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How Blues Guitar Influences Modern Music

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Anybody interested in modern music sooner or later asks the question, “Where did it begin?” Well, if you leave blues guitar music out, you will not have much of an answer. So let us look at where the blues came from, where it went and who it met on the way. We will also look at the “blues guitar sound” and how it has a unique effect on our feelings.

The blues as a musical phenomenon began around 1911 when W.C. Handy published popular songs, notably “Memphis Blues” and “St Louis Blues,” which affected the hearts and souls of the black people. By the nineteen twenties, the general population was beginning to hear this new music through its influence on jazz. Early blues singers like Bessie Smith and Billie Holiday sang with jazz bands while others played with “jug bands” accompanied by fiddle, kazoo, and washboard.

Of course, to people like W. C. Handy, who were brought up singing in church, the piano was the natural instrumental accompaniment to their songs. But the guitar is portable and always was popular, so it had to have a place in blues and jazz. Blues guitar players like twelve-string guitarist Leadbelly and future electric guitar player B.B. King were making sure the guitar would be an integral part of the blues. Other blues guitarists made their living in smoky saloons playing slide guitar using a bottleneck or a knife’s blade to fret the notes.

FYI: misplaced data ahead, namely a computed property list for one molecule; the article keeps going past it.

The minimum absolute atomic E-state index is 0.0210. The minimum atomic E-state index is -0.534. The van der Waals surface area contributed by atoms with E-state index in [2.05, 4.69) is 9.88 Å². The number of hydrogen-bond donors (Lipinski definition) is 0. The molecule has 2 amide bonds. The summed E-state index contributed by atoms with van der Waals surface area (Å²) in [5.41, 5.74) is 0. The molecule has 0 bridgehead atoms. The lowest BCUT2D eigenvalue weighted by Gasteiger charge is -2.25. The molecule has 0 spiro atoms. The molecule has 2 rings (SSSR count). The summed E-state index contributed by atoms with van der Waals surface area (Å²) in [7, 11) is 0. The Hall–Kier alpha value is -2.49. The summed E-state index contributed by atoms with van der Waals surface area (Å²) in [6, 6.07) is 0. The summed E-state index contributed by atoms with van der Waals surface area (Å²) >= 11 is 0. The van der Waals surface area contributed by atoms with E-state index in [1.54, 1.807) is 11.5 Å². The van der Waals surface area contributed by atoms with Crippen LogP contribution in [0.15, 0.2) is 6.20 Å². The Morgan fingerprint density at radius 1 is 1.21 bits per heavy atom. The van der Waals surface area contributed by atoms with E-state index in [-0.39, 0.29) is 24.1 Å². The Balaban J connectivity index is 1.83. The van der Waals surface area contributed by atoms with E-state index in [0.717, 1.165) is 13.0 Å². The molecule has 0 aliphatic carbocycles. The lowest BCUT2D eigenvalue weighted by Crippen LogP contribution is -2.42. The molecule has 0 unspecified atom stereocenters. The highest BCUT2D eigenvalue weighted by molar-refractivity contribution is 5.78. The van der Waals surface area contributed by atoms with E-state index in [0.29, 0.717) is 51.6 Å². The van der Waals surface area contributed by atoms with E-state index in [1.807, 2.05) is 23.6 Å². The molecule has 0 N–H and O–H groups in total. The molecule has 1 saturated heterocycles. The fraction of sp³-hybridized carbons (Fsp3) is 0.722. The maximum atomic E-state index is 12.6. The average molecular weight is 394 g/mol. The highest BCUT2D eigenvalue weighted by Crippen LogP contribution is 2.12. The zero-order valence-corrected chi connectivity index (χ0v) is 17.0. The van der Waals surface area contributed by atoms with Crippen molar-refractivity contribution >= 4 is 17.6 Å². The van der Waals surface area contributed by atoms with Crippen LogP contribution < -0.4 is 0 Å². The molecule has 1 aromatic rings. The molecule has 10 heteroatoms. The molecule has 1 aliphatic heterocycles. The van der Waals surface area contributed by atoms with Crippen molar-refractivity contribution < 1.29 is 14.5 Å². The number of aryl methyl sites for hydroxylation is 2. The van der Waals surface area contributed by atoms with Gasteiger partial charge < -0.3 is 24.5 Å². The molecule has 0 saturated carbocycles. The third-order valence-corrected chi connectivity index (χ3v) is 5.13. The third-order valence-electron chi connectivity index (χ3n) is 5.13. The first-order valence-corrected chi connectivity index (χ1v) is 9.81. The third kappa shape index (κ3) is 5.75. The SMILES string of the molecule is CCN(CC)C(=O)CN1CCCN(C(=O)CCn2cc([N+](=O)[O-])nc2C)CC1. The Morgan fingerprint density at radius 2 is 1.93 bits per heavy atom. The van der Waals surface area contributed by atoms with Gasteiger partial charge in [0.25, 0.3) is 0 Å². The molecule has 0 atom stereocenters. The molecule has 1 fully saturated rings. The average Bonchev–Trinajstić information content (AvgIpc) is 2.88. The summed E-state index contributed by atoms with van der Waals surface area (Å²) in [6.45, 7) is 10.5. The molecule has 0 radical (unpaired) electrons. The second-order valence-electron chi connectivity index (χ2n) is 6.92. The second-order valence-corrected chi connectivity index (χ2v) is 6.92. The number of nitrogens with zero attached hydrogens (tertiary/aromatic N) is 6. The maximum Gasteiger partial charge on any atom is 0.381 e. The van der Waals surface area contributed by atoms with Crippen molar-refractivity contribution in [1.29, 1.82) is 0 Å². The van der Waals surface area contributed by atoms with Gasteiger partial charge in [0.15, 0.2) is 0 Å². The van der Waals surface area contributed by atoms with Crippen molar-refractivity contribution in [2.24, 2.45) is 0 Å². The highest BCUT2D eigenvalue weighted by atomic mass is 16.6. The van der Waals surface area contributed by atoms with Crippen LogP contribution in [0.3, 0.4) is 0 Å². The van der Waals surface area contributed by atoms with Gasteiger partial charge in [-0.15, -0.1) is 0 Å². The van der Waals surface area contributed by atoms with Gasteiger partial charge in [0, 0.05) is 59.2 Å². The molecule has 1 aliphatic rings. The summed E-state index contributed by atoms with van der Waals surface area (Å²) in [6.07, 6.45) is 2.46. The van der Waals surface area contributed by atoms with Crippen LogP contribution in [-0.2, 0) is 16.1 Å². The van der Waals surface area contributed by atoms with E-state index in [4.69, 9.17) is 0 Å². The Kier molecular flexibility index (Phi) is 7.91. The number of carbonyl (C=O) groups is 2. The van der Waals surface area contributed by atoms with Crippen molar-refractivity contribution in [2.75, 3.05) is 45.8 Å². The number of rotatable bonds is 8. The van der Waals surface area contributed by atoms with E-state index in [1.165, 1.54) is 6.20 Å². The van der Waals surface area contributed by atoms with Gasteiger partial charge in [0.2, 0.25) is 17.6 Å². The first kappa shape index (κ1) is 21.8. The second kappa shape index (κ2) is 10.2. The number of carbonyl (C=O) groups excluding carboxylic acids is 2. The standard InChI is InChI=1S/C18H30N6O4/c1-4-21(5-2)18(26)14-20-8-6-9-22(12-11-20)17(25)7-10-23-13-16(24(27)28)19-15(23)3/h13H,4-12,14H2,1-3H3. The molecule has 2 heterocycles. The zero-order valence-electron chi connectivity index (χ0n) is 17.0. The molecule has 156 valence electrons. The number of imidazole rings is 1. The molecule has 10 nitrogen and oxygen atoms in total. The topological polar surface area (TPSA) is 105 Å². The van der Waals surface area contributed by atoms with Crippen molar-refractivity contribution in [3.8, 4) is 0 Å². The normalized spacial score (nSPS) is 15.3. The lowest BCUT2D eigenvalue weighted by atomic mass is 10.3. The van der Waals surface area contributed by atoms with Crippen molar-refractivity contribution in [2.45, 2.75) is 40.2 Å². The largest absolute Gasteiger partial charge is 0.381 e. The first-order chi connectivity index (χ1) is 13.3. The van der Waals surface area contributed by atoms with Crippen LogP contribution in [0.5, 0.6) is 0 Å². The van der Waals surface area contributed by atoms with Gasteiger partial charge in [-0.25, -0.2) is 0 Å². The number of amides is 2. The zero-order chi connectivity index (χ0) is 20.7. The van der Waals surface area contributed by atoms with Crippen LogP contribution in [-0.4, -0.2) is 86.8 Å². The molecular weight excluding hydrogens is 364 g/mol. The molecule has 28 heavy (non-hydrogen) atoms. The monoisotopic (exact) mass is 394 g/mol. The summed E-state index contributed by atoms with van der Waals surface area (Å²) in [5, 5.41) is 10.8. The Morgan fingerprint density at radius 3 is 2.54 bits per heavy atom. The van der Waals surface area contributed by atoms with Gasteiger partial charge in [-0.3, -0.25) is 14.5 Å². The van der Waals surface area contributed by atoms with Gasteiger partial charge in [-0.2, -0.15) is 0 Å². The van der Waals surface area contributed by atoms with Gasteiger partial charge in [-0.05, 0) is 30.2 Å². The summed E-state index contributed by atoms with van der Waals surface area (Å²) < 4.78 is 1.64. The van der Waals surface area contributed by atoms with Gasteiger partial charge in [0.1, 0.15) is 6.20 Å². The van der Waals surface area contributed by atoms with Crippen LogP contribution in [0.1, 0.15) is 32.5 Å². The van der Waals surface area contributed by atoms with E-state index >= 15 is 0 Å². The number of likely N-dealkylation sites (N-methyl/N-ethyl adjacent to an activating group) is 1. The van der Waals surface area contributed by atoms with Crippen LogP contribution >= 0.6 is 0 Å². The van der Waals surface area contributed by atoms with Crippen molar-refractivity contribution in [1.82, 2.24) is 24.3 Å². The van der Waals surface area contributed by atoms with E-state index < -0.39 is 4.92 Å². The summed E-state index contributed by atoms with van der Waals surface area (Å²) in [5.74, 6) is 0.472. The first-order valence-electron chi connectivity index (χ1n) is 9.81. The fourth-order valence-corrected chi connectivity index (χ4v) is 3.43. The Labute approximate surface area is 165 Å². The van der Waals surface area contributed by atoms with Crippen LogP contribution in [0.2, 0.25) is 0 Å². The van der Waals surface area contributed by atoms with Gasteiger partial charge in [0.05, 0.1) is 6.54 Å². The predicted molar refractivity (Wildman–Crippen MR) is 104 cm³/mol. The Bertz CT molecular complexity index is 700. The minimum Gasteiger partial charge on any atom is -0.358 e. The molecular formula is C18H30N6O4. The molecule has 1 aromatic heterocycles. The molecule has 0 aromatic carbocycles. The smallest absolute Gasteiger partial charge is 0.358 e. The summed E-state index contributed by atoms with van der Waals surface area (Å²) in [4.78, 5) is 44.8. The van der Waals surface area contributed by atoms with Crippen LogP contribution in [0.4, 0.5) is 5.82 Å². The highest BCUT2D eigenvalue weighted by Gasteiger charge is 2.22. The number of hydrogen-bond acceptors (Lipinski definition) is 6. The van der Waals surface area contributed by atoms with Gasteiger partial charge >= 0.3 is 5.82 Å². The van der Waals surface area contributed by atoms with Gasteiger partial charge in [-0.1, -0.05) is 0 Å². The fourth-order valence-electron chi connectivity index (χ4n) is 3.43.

After the Second World War young artists like Elvis Presley and Bill Haley were wrapping the blues in a new package called “rock’n’roll” and the players of the electric blues guitar like B.B. King were heralding the arrival of the lead guitar, soon to be a great attraction for both musicians and audiences. Throughout the evolution of the blues, the guitar had always taken its turn for solos in jazz bands, but now it competed with the singer for the audience’s attention.

Blues guitar can be played in any key that takes your fancy and comes in three basic forms: eight bars, for example, “Heartbreak Hotel,” sixteen bars like “Saint James Infirmary” and twelve bars like “St. Louis Blues.” For some reason, the twelve-bar blues form is way more singer-friendly and popular with audiences than the other two, and it is the basis of many great songs outside the blues idiom.

If you go poking around the internet, you will find that the blues scales are your garden variety major and minor scales except that the third, fifth, and seventh notes are played flat. However, you may be astonished to learn that blues players managed for centuries without knowing European musical theory. They learned to sing and play from their families and friends just as many of the young white blues players of the nineteen sixties learned from imitating the artists they heard on records.

And this is where the blues takes another direction. After years of imitating their idols, something odd happened to the white-blues guitar players in Britain and the USA. They developed their own authentic, original styles. The older blues players even began using classic songs’ new arrangements and adopting some of the not-so-bluesy musical innovations introduced by young white guitarists like Eric Clapton. So the beat goes on. A foreign culture influences American popular music and gets fresh input from a new generation of guitar players from all over the world.

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